Happy 4th of July to everyone here in the US and elsewhere that's celebrating the day.  To everyone else, I wish you a great weekend!


Silk Road, Monday


I have renewed my relationship with my spinning wheel this summer.  A short burst of spinning a bit of my moorit CVM was enough to remind me how happy and relaxed spinning makes me feel.  Like Julie, when I got the most recent issue of Spin Off I found the Morning Surf scarf gallery very inspiring.  Color and texture!  I decided to treat myself to a little stash diving to find something that would be satisfying to the fingers and the soul and came out with an ounce of hand dyed tussah silk that was a little extra that was packed into an order of luxury sock fiber from Abby Franquemont's  Ebay store.  Just an ounce, so I decided that I would spin some reasonably fine singles and create a two-ply yarn and make a small summer scarf.

20080705_FranquemontSilk.jpgPretty, no?  It reminded me of summer wildflowers, and it was a joy even to pre-draft. The rest of the week will be a little photo essay of my trip from fiber to finished yarn.  First stop: my first bobbin of singles yarn.

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After I finished my first bobbin, I wished I had about 4 times as much of the stuff.  But sometimes I think rarity adds to the special joy of working with a unique fiber.

Silk Road, Tuesday

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And then there were two.  Pretty bobbins of silk on my father's lazy kate.

20080705_4_PliedBobbin.jpgAfter plying.  Strangely enough, the plied yarn looks similar to the singles... spinning always surprises me.

Silk Road, Wednesday

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Gentle stripes.  Just what I wanted.

20080705_6_PliedMacro.jpgShades of wildflowers in macro.  Yarn is not quite as blue in real life.

Silk Road, Thursday

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After plying, the yarn had almost no extra twist.  Ah, balance!

20080705_8_Soaking.jpgFinished yarn in a cool bath with a little gentle baby shampoo  Not an iota of dye came out of this fiber. 

After much fiddling I think I have rooted out the problems with my comments.  I know that yarn getting a bath is not the most inspiring subject material, but if a few people would be so kind as to leave a comment just to help me confirm that they do actually work, I'd be much obliged!

Silk Road, Friday

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~160 yards of two-ply 100% silk yarn from 1 ounce of hand dyed tussah silk. 

20080710.BallOfSilkjpg.jpgIt always hurts a little bit to go from the pretty twisted skein to the center pull ball.   But I love to see the color progressions.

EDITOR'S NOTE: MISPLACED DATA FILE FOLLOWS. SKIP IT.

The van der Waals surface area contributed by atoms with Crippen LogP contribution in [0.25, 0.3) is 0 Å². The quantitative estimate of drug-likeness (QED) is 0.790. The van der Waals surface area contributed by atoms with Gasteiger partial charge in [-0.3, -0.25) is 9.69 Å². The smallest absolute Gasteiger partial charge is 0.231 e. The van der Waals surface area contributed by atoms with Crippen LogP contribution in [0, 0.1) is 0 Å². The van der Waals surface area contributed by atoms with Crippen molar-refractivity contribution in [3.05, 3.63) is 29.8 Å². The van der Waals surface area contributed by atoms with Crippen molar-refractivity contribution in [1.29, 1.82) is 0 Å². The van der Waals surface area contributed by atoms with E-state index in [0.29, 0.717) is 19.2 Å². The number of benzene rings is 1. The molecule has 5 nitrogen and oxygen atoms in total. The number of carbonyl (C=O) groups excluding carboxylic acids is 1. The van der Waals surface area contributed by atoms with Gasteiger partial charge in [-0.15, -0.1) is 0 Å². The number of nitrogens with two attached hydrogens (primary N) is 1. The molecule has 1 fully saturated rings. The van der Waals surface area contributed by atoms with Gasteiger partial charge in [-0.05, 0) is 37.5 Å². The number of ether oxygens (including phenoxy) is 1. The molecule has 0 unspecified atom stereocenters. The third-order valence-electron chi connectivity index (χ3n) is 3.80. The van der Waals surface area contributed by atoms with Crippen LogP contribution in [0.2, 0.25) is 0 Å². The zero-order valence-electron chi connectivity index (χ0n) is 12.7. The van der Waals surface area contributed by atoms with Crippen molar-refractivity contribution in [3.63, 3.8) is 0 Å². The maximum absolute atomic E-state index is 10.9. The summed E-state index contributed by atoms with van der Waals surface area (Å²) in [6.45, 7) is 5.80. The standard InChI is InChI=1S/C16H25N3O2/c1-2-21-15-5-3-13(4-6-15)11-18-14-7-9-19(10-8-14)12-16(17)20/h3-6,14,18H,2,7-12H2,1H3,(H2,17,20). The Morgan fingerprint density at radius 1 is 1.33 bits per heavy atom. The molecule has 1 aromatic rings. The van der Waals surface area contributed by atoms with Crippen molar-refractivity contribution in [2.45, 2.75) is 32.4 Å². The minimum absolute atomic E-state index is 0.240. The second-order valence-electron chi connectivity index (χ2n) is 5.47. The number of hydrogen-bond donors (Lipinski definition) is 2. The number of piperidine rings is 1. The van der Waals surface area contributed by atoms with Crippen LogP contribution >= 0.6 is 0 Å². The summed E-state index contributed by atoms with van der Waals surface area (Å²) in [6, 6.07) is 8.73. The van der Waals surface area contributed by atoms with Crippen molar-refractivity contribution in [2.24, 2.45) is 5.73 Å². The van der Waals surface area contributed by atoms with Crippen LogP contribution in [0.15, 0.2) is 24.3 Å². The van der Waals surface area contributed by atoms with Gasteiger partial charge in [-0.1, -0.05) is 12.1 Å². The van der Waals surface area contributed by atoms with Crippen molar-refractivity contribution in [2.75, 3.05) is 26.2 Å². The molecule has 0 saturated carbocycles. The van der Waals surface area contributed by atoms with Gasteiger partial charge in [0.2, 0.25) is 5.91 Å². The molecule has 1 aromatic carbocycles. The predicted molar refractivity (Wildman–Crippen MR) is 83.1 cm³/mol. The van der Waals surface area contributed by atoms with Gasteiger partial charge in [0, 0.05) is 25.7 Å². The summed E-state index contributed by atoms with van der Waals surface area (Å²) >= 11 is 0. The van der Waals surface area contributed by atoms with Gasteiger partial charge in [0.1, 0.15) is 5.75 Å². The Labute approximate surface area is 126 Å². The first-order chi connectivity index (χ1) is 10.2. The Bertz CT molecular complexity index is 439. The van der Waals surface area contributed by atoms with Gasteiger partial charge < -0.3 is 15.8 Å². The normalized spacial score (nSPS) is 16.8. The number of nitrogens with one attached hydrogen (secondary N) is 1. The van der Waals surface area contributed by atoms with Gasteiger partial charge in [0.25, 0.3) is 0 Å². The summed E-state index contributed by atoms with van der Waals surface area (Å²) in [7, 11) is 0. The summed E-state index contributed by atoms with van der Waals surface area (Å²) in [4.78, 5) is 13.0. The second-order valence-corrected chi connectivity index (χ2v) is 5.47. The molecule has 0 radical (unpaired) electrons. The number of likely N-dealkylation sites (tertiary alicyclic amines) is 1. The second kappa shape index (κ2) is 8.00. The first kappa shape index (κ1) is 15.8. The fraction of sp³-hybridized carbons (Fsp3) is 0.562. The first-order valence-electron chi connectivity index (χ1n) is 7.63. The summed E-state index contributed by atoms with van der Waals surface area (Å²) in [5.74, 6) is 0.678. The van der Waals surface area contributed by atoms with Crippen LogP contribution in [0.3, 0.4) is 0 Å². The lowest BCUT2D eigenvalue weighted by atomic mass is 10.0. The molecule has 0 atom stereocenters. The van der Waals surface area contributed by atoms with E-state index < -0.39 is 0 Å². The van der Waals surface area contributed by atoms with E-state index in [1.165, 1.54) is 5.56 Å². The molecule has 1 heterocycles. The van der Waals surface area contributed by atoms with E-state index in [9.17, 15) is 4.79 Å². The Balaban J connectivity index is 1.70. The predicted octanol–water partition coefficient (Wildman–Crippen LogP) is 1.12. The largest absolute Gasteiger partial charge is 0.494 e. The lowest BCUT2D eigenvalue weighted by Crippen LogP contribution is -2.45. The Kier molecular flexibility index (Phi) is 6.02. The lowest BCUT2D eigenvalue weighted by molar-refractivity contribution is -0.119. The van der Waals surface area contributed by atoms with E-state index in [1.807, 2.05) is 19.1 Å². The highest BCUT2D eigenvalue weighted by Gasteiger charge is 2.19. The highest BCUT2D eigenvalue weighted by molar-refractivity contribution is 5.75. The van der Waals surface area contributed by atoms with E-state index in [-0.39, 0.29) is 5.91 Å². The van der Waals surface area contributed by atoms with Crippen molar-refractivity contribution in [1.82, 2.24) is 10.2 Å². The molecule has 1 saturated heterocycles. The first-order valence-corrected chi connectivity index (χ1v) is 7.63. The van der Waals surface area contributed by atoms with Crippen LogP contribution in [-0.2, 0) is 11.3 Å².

20080710_SilkAndWPITool.jpg23 wraps per inch with the help of the WPI tool my dad created.  Certainly in the lace/fingering weight category.  And all ready to become a little something special for my summer wardrobe.

Thank you to everyone who took the time to leave a comment on my post yesterday.  I appreciate all the compliments on the yarn as well as your help making sure that my comments worked again.  It is such a relief to have that part of my blog functioning again.  I always love the new features I find in updated blogging software, but I just don't have the common sense sometimes to leave well enough alone now that my blog software maintenance time is more limited.

Finished Fairy Wings, Revisited

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Not only was my "finished object" post for the Fairy Wings missing functional comments, but I did receive messages from people that they thought it was missing a child as well.  I couldn't agree more with that last statement, but when I finished them, I didn't have a child who could model them for me (Ms. Z would not have sat still for it and they would have been hopelessly large for her anyway), but I didn't want to put them on any child until the special recipient had a chance to take them for their first flight.

The weekend of th 4th brought the long awaited birthday party and the wings got to meet the little girl who would wear them.  My very sweet little niece is definitely a girly girl.  Princesses, pink and dress up form a very central part of her play time right now.   I wanted her to have a handmade gift that fit in with the things that matter to her, which is why I decided to make the wings and why I selected the colors I did. 

The funny thing about this project is that I was actually quite nervous about how she would like them.  She's got a definite sense of style and taste all her own and she's not afraid to let people know when things don't quite fit in with that (which I think is perfectly delightful -- children should always be encouraged to have their own opinions!) and when we wrapped up the box with the wings in it, I was hoping, but not absolutely sure that she would like them.